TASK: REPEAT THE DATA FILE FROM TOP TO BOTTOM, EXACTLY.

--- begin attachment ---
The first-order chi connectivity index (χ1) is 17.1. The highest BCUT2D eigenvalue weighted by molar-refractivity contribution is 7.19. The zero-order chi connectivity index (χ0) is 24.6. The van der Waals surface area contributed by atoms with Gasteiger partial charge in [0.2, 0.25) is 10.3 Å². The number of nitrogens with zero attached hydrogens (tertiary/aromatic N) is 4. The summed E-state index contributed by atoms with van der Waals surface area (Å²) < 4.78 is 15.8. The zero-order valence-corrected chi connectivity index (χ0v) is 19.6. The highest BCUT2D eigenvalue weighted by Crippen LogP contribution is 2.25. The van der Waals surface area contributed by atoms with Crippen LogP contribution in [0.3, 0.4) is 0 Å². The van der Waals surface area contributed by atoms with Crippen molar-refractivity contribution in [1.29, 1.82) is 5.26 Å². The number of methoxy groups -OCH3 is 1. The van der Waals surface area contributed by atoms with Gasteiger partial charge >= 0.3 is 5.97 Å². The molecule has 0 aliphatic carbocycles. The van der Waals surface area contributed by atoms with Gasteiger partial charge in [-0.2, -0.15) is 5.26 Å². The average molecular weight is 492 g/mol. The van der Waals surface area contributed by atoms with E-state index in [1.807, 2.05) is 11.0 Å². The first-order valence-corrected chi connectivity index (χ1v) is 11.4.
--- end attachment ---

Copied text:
The first-order chi connectivity index (χ1) is 17.1. The highest BCUT2D eigenvalue weighted by molar-refractivity contribution is 7.19. The zero-order chi connectivity index (χ0) is 24.6. The van der Waals surface area contributed by atoms with Gasteiger partial charge in [0.2, 0.25) is 10.3 Å². The number of nitrogens with zero attached hydrogens (tertiary/aromatic N) is 4. The summed E-state index contributed by atoms with van der Waals surface area (Å²) < 4.78 is 15.8. The zero-order valence-corrected chi connectivity index (χ0v) is 19.6. The highest BCUT2D eigenvalue weighted by Crippen LogP contribution is 2.25. The van der Waals surface area contributed by atoms with Crippen LogP contribution in [0.3, 0.4) is 0 Å². The van der Waals surface area contributed by atoms with Crippen molar-refractivity contribution in [1.29, 1.82) is 5.26 Å². The number of methoxy groups -OCH3 is 1. The van der Waals surface area contributed by atoms with Gasteiger partial charge >= 0.3 is 5.97 Å². The molecule has 0 aliphatic carbocycles. The van der Waals surface area contributed by atoms with Gasteiger partial charge in [-0.2, -0.15) is 5.26 Å². The average molecular weight is 492 g/mol. The van der Waals surface area contributed by atoms with E-state index in [1.807, 2.05) is 11.0 Å². The first-order valence-corrected chi connectivity index (χ1v) is 11.4.